Chair Gary Page said: "The issues raised by the CQC report reinforces what we, as a Board, have been clear on and are already working to remedy.

"Last year, we commissioned an external review of Board governance and leadership. As a result of that we have refreshed the Board, made staff recruitment, engagement, and morale a top priority, and streamlined our Board committee structure so there is much clearer line of sight between the Board and the rest of the Trust.

"This report is disappointing but the issues raised by the CQC are known to us and are being remedied by the new team."

Quality and safety improvements which are underway, include:

  • Reduction in number of Out of Area placements (49 to 16 as of 02.02.15)

  • Staff appraisal rates are now higher than 70 per cent     

  • Vacancy rates in clinical services are now below 10 per cent

  • 16 new doctors have been recruited to improve services and reduce locum use

  • New mental health assessment ward opening in March (Thurne Ward, 12 beds)

  • Mental health crisis line introduced in partnership with MIND (January)

  • Safe staffing review for inpatient areas completed and £2.6m investment made into recruiting more staff

  • Planned reduction in community caseloads and investment into community staffing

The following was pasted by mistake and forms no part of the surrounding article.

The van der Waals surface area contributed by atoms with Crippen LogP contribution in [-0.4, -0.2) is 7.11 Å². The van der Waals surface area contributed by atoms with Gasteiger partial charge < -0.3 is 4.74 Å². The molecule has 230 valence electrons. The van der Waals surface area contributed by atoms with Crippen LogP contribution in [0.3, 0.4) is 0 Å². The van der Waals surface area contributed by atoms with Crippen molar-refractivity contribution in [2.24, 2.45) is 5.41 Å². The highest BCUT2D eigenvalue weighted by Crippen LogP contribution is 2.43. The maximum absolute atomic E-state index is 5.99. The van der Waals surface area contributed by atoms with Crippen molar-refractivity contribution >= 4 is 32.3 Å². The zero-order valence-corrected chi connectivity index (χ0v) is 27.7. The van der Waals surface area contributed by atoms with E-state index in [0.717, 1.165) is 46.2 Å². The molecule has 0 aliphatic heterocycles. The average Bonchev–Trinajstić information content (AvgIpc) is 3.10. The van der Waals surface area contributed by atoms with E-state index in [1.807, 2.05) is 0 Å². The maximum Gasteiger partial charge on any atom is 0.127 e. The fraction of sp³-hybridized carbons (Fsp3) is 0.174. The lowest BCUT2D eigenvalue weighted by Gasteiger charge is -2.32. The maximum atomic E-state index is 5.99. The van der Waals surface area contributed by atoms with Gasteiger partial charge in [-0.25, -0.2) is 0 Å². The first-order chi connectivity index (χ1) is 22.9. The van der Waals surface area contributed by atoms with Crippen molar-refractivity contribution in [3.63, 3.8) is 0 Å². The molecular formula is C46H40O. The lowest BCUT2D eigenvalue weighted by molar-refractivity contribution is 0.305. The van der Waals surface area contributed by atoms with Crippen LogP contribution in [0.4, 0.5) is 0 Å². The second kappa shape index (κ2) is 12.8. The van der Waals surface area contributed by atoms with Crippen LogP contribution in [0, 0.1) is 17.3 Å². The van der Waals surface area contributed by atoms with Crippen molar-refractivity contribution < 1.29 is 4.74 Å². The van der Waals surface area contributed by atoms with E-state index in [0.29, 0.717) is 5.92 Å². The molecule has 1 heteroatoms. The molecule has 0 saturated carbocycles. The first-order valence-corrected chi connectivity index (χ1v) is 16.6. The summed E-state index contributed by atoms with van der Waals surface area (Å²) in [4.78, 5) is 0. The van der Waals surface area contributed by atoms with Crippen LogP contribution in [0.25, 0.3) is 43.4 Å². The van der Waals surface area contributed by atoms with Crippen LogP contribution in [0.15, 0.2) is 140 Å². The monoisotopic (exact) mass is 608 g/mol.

• Local teams of quality staff to be embedded into services to support and escalate issues and concerns

  • Seclusion policies, restraint and medicines management policies urgently reviewed and additional staff introduced

  • Removed number of ligature risks; estates review ongoing for other risk areas with immediate actions being taken

  • Review of learnings from incidents, complaints and concerns to ensure emerging trends or issues are more speedily recognised, escalated and dealt with and whole Trust can respond and make necessary changes

  • Increase in mandatory training rates

 

In its report, the CQC has also highlighted areas of good practice, including:

  • The dementia and intensive support team have introduced an innovative helpline to assist carers and care homes with support and advice

  • Inspectors found examples of innovative multi-disciplinary team working within the child and adolescent community teams in order to meet young people's needs

  • The dementia and complexity in later life team (DCLL) has integrated their collaborative working with GPs and social workers to improve outcomes for patients

  • The Trust has developed effective services such as the Compass Centre (a therapeutic and education service) and an intensive support team which have reduced the number of admissions of young people to hospital

 

Michael Scott added: "We know our priorities, we understand where we got it wrong and we are putting it right. We know that being truly visible leaders who are ready to listen and respond, as well as lead, has to be our approach moving forward.

"But there can be no complacency and we need to continue to listen to service users, carers, and colleagues and engage with them all to continue to improve and raise the bar on quality."